I have already written in earlier articles about the vandalism in and looting of toilets and bathrooms in our hospitals, and I have similar apprehensions about the interchanges and stations of the metro line. By the same token, I hope that the seat covers in the trains will not be subjected to the types of aggression which those in our buses undergo with sharp instruments by hooligans and defaulters.
Another event that got me thinking about this topic is the auto exhibition held at the Swami Vivekananda International Convention Centre last weekend. I did not visit it, but I was witness to the sheer number of cars that had filled the parking area and that were lined on both sides of the road going up towards the ring road. Obviously those who had come to the show were planning to make use of the bargains on offer, which along with the regular sales will over time add further to the growing number of vehicles on our roads.
So who, I asked myself, are those going to travel by the metro? Will the free shuttles announced by the minister of Public Infrastructure be enough of an incentive to tempt people to leave their cars and travel by metro instead? Only time will tell. There are other aspects to this problématique that I will leave to sociologists and others to explore.
That will be one of the dimensions of the metro’s impact on people’s lives. It had also affected a number of them in some critical areas such as Barkly, La Butte and Vandermeersch street at the early stages. We would remember the damage that was caused to the sewers at the latter location and the vehement protests by residents who had their houses flooded with sewage and had to bear the foul smell. They have sought compensation through legal means, which the firms had probably made provision for.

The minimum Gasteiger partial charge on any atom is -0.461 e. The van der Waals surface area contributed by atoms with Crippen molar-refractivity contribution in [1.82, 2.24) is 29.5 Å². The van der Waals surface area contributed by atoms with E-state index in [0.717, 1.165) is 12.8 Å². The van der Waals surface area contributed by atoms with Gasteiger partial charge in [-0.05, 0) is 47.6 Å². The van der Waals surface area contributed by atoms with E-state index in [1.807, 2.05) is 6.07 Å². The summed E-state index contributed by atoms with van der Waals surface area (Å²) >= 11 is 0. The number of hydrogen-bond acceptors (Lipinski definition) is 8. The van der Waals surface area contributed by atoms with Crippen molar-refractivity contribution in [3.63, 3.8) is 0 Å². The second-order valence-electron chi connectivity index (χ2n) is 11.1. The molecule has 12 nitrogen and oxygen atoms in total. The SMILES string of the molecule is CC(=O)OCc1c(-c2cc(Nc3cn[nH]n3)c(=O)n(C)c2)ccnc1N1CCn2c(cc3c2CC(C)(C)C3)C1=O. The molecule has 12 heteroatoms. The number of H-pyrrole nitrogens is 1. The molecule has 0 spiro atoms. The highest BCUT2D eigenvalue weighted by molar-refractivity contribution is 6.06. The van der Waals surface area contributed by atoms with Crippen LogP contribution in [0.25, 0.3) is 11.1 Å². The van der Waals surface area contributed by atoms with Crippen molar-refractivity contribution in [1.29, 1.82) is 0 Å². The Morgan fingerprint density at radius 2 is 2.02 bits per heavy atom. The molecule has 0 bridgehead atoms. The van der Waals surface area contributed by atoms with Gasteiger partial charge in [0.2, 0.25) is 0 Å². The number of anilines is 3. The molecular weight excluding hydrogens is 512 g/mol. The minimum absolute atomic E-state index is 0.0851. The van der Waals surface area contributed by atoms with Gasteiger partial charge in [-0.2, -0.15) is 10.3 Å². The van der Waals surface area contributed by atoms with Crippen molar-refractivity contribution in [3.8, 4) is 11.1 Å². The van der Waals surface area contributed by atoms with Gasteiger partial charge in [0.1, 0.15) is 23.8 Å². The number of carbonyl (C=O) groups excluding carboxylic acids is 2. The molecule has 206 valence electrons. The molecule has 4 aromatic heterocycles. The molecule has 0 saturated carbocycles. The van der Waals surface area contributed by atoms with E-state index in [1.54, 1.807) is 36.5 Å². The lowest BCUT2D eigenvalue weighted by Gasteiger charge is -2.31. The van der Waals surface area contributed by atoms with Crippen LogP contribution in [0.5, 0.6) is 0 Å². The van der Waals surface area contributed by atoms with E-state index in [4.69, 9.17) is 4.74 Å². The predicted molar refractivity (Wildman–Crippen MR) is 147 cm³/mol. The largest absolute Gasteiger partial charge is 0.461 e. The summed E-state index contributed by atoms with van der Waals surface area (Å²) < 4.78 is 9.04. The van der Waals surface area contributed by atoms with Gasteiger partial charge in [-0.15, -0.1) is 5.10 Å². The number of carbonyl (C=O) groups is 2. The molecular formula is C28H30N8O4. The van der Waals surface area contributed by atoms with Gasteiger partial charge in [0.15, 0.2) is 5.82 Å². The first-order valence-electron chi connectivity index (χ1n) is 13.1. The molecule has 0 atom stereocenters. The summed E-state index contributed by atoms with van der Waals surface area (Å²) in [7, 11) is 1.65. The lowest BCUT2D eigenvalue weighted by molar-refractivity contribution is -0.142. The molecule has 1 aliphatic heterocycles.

While this problem was going on, I met a consultant in Environmental Impact Assessment, who told me that there was sophisticated equipment available, in the form of a scanner, that could detect what lay under the surface to be dug, and could therefore be used to avoid causing damage to underlying infrastructure. I am not aware whether such equipment was used at Vandermeersch, but the reason I raise this point is that similar digging is soon to begin in Curepipe. The preliminary fencing off has already started along the Swami Sivananda Avenue opposite the Novelty cinema hall – and I hope that such problems with the sewerage infrastructure will not be encountered if the appropriate equipment is used.
It is true that to make an omelet you have to break the egg – or, to put it in contemporary jargon, if we want to bring radical change, ‘creative destruction’ is inevitable. However, this logic should not deter us from considering in advance the social impact of any major undertaking as that is what touches people’s lives. Since all development is meant to better them it is axiomatic that from its very inception the people factor should gain focus as a central preoccupation thereof.
And so, the metro is coming. Will it bring the improvement promised in the transport landscape? Expectations are high – but we will have to wait and see…
* Published in print edition on 9 August 2019